Remembrance Sunday is held in the United Kingdom as a day to commemorate the contribution of British and Commonwealth military and civilian servicemen and women in the two World Wars and later conflicts.
It is held at 11 am on the second Sunday in November (the Sunday nearest to 11 November, Armistice Day, the anniversary of the end of hostilities in the First World War in 1918).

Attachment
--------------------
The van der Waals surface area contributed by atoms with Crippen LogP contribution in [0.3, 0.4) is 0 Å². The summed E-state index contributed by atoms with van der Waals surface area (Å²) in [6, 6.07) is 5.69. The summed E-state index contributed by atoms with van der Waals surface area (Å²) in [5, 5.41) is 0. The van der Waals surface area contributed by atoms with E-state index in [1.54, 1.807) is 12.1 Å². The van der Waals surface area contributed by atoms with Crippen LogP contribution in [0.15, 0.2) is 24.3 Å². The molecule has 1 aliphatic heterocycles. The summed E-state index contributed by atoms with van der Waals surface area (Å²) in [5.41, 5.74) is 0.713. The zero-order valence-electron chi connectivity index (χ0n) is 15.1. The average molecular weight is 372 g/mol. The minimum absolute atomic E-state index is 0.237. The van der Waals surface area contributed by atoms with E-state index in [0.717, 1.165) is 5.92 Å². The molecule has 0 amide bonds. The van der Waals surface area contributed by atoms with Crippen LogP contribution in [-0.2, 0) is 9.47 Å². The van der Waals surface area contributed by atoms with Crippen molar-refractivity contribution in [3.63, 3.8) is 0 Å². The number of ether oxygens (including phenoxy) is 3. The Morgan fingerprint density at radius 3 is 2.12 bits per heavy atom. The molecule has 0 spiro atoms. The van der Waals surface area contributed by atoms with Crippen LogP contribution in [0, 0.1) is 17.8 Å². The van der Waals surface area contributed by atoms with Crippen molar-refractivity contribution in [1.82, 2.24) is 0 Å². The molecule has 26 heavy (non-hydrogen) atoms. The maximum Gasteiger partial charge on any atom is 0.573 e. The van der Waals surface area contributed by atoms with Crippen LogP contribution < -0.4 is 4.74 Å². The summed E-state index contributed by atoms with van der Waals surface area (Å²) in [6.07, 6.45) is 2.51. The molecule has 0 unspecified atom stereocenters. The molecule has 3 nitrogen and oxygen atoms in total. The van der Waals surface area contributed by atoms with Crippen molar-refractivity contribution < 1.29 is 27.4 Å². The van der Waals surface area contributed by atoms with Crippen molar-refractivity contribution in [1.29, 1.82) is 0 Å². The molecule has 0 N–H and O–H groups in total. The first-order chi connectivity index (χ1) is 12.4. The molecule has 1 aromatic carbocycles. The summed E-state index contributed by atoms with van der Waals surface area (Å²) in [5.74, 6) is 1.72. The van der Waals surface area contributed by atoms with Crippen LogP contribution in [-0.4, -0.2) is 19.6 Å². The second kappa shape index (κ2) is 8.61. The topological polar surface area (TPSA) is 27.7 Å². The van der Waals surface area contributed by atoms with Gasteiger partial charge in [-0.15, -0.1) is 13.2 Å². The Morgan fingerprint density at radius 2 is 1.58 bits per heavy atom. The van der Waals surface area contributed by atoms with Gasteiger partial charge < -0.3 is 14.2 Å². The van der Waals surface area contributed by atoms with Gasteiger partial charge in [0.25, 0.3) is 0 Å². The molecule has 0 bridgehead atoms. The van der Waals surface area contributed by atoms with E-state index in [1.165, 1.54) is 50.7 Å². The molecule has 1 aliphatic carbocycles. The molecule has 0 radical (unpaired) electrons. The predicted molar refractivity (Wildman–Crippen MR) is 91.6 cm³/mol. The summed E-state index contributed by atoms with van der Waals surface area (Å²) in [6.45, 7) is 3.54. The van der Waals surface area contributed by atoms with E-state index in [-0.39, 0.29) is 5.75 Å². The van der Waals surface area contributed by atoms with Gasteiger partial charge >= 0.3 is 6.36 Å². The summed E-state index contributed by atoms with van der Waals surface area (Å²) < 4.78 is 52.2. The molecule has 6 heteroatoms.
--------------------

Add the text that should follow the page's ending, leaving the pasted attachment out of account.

It is marked by ceremonies at local war memorials in most cities, towns and villages, attended by civic dignitaries, ex-servicemen and women (many are members of the Royal British Legion and other veterans’ organisations), members of local armed forces regular and reserve units (Royal Navy and Royal Naval Reserve, Royal Marines and Royal Marines Reserve, Army and Territorial Army, Royal Air Force and Royal Auxiliary Air Force), military cadet forces (Sea Cadet Corps, Army Cadet Force and Air Training Corps as well as the Combined Cadet Force) and youth organisations (e.g. Scouts, Boys’ Brigade, Girls’ Brigade and Guides). Representatives of the Judiciary also lay wreaths at local War Memorials throughout the country. Wreaths of remembrance poppies are laid on the memorials and two minutes’ silence is held at 11 am. Church bells are usually rung half-muffled, creating a sombre effect. The service is held for about two hours.